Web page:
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Broaching the subject of race when you’re not the most powerful person in the room is one of the toughest parts of being a Black professional in Hollywood. That’s especially true in the writers room, where stories are told and culture is made.
As two writers early on in our careers (one of us is a staff writer, the other is still banging at the damn door) we’ve each worked in many different rooms, but have always felt the burden of educating our white co-workers.
Instead of starting a show with the typical first-day-at-work anxieties like, “Will they like us?” “How long until we can bring a sample to our boss?” or “Will we get to pitch today?” we’re immediately wondering: How racist will the room be? Will we be supported by upper-level writers or the showrunner? Will we have an ally?
More often than not, Black writers and support staff are tasked with providing resources or recommending ways to support Black Lives Matter or explaining why certain pitches are offensive. While white co-workers struggle with how to address racism in the room, Black co-workers and support staff are left feeling alienated and drained.
Racism is as common in the writers room as it is to see LaCroix in the fridge. The subject of race is usually broached by an upper-level white writer. Typically, in the form of a joke that is either subtle or blatantly racist. Lately, it’s been subtle, which makes the conversation more difficult. It usually starts with, “I don’t want to be offensive but …” or “I mean you have to agree Black people are …” insert some racist observation they think is OK to say because “everything said in the room stays in the room,” right?
Wrong. The trauma inflicted by these conversations doesn’t go away, and historically, being at the bottom means we sit there and take it.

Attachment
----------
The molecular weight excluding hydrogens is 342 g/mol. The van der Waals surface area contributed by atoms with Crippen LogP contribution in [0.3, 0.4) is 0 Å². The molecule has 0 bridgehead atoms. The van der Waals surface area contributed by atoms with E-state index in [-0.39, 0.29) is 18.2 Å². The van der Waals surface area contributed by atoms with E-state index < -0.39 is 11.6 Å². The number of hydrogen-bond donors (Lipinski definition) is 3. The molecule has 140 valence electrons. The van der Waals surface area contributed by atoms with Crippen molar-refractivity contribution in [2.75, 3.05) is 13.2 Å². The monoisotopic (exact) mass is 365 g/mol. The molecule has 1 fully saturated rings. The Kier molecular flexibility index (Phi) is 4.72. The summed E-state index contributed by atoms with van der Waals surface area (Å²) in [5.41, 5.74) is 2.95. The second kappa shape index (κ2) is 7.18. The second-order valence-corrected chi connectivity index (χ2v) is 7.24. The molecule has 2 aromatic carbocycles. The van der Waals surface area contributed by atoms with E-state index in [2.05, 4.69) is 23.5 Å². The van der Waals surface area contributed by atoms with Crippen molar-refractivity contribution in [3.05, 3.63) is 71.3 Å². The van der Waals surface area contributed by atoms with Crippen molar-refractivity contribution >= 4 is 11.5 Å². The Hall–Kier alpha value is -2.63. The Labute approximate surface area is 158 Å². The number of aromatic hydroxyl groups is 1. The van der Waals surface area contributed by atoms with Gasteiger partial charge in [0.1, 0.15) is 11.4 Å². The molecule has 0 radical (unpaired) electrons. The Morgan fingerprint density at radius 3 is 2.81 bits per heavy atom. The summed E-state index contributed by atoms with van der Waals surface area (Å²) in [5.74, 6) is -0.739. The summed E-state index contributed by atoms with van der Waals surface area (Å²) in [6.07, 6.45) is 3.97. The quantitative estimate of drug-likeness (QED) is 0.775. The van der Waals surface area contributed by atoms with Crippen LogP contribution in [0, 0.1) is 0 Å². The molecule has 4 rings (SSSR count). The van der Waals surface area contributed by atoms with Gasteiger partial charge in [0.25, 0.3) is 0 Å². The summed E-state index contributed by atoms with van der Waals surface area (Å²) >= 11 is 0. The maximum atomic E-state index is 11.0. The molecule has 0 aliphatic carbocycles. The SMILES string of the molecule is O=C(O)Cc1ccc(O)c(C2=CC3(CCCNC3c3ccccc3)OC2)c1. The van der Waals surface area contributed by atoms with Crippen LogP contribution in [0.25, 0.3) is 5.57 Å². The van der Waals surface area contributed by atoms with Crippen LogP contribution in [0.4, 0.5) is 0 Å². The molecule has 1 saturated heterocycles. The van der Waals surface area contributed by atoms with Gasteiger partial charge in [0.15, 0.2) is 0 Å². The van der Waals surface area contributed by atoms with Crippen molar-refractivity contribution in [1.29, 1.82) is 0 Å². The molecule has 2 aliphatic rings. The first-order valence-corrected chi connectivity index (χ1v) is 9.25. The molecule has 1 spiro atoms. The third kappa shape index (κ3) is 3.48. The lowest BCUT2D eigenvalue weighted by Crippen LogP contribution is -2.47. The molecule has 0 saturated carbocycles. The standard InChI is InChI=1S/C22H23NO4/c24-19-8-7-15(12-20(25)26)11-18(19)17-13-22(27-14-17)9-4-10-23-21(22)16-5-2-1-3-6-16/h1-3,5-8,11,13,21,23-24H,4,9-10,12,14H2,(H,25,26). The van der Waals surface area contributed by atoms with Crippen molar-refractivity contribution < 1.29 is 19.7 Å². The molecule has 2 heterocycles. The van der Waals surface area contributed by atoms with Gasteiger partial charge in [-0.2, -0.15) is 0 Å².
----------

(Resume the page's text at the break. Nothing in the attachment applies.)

We have found that the best way to combat racism in joke or storyline form, is to beat it — pitch something smarter or funnier. Sure, we probably won’t be credited in the room, but we saved ourselves and the show from backlash.
There’s a very real fear that if we call out all the racist or harmful pitches or jokes, we’ll be labeled as the “race police.” Since our industry relies heavily on recommendations and referrals to land that next gig, we have to balance that worry with educating the room about racist behavior.
Many have asked us if our approach in talking about race has changed since the pandemic and the protests. While we want the answer to be yes, it’s still no. As if it wasn’t hard enough to have these discussions in person, most virtual rooms are heavily steered by the showrunner in order to keep their staff focused. This means less open discussion about storylines and, especially, less time to discuss race.
Throughout these experiences, we might be lucky enough to have another Black person or person of color in the room as allies for strategizing. That’s rarely the case, so we pick our battles.
If we want to address these blatant inequalities in the room, we need to start with who is in the room. Getting our foot in the door as a Black person is nearly impossible, and it’s time to take a cold, hard look at our broken pipeline.
We want to make it easier for the entertainment industry to hire Black talent (and pay them above a livable wage) by launching our Hire Black Database, a platform that will help Black assistants looking for work, created in partnership with our 1,000+ assistant group, Entertainment Assistants for the Black Lives Matter Movement, and Young Entertainment Activists. So, showrunners, HR departments, companies, Hollywood, there’s no more room for excuses. We’ve made it simple to enact the change you claim you want to see. It’s time for more Black people to be in positions of power. And they will be if you give them a chance.
Jerrica Long is a queer comedian and aspiring TV writer hoping to remove “aspiring” sometime soon. Jackie Decembly is currently a staffed writer based in Los Angeles.
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